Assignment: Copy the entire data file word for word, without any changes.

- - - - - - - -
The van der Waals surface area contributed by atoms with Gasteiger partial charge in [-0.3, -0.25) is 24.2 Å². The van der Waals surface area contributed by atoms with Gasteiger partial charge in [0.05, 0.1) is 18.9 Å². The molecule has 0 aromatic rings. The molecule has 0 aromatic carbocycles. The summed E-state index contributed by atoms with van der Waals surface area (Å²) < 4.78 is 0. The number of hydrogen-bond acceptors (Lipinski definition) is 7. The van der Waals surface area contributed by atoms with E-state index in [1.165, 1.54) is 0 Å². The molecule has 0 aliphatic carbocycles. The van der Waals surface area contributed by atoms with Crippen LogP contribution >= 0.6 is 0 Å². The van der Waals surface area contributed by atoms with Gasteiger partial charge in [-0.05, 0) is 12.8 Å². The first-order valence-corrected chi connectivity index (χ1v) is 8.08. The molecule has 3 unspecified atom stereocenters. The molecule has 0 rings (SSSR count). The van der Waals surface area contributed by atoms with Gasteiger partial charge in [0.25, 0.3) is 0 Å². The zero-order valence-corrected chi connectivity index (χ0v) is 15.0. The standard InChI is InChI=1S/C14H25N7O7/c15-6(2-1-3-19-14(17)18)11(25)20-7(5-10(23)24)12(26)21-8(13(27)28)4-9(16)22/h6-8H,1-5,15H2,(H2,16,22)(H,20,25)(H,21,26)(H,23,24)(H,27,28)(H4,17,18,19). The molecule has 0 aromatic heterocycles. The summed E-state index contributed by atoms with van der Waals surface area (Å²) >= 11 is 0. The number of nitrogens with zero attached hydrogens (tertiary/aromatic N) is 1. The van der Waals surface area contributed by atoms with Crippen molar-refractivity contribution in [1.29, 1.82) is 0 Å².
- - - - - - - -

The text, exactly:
The van der Waals surface area contributed by atoms with Gasteiger partial charge in [-0.3, -0.25) is 24.2 Å². The van der Waals surface area contributed by atoms with Gasteiger partial charge in [0.05, 0.1) is 18.9 Å². The molecule has 0 aromatic rings. The molecule has 0 aromatic carbocycles. The summed E-state index contributed by atoms with van der Waals surface area (Å²) < 4.78 is 0. The number of hydrogen-bond acceptors (Lipinski definition) is 7. The van der Waals surface area contributed by atoms with E-state index in [1.165, 1.54) is 0 Å². The molecule has 0 aliphatic carbocycles. The van der Waals surface area contributed by atoms with Crippen LogP contribution >= 0.6 is 0 Å². The van der Waals surface area contributed by atoms with Gasteiger partial charge in [-0.05, 0) is 12.8 Å². The first-order valence-corrected chi connectivity index (χ1v) is 8.08. The molecule has 3 unspecified atom stereocenters. The molecule has 0 rings (SSSR count). The van der Waals surface area contributed by atoms with Gasteiger partial charge in [0.25, 0.3) is 0 Å². The zero-order valence-corrected chi connectivity index (χ0v) is 15.0. The standard InChI is InChI=1S/C14H25N7O7/c15-6(2-1-3-19-14(17)18)11(25)20-7(5-10(23)24)12(26)21-8(13(27)28)4-9(16)22/h6-8H,1-5,15H2,(H2,16,22)(H,20,25)(H,21,26)(H,23,24)(H,27,28)(H4,17,18,19). The molecule has 0 aromatic heterocycles. The summed E-state index contributed by atoms with van der Waals surface area (Å²) >= 11 is 0. The number of nitrogens with zero attached hydrogens (tertiary/aromatic N) is 1. The van der Waals surface area contributed by atoms with Crippen molar-refractivity contribution in [1.29, 1.82) is 0 Å².